Action: RND creates a floating-point random from 0.0 to 1.0. The computer generates a sequence of random numbers by performing calculations on a starting number, which in computer jargon is called a seed. The RND function is seeded on system power-up. The <numeric> argument is a dummy, except for its sign (positive, zero, or negative).
If the <numeric> argument is positive, the same "pseudorandom" sequence of numbers is returned, starting from a given seed value. Different number sequences will result from different seeds, but any sequence is repeatable by starting from the same seed number. Having a known sequence of "random" numbers is useful in testing programs.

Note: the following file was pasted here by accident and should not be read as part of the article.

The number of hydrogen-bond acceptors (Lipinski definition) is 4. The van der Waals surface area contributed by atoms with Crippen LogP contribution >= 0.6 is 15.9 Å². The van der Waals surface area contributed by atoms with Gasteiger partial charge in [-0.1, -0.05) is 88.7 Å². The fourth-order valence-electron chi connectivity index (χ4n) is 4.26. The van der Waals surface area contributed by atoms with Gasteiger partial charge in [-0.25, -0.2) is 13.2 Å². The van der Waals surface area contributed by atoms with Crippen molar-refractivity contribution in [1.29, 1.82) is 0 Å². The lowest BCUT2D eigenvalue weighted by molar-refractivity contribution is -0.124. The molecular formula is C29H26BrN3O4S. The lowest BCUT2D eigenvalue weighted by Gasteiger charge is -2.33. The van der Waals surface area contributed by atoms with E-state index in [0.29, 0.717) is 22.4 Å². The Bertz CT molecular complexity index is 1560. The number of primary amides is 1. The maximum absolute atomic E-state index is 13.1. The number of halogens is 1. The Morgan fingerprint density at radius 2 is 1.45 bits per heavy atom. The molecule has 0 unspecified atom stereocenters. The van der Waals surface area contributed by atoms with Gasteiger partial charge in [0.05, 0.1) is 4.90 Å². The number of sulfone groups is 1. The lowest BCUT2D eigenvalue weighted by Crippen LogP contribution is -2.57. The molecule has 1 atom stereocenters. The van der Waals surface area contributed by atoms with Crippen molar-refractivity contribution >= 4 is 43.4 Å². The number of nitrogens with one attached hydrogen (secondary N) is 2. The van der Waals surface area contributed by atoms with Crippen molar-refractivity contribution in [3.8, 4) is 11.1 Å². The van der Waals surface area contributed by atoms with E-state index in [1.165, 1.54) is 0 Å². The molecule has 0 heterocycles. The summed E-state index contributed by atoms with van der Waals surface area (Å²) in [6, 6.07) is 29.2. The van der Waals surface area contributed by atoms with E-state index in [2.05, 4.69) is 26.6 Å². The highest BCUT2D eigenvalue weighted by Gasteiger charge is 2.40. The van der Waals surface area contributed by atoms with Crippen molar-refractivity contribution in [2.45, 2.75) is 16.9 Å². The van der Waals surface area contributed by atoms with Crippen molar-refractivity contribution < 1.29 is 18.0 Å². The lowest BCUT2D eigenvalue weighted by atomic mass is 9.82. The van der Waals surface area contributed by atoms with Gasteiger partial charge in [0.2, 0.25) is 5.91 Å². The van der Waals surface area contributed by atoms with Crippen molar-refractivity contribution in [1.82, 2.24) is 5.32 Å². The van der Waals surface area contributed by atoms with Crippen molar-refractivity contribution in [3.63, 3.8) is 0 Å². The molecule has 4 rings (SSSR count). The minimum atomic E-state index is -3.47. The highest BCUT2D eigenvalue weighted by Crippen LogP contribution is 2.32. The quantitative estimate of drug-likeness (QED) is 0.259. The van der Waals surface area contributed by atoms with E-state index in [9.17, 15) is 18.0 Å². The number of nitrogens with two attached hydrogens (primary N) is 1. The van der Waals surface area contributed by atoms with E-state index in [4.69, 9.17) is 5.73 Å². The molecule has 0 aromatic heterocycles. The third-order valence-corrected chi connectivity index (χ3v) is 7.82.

If you choose a <numeric> argument of zero, then RND generates a number directly from a free-running hardware clock (the system "jiffy clock"). Negative arguments cause the RND function to be re-seeded with each function call.EXAMPLES of RND Function:
220 PRINT INT(RND(0)*50) (Return random integers 0-49) 100 X=INT(RND(1)*6)+INT(RND(1)*6)+2 (Simulates 2 dice) 100 X=INT(RND(1)*1000)+1 (Random integers from 1-1000) 100 X=INT(RND(1)*150)+100 (Random numbers from 100-249) 100 X=RND(1)*(U-L)+L (Random numbers between upper (U) and lower (L) limits)
|This page has been created by Sami Rautiainen.|
|Read the small print.||Last updated November 14, 1998.|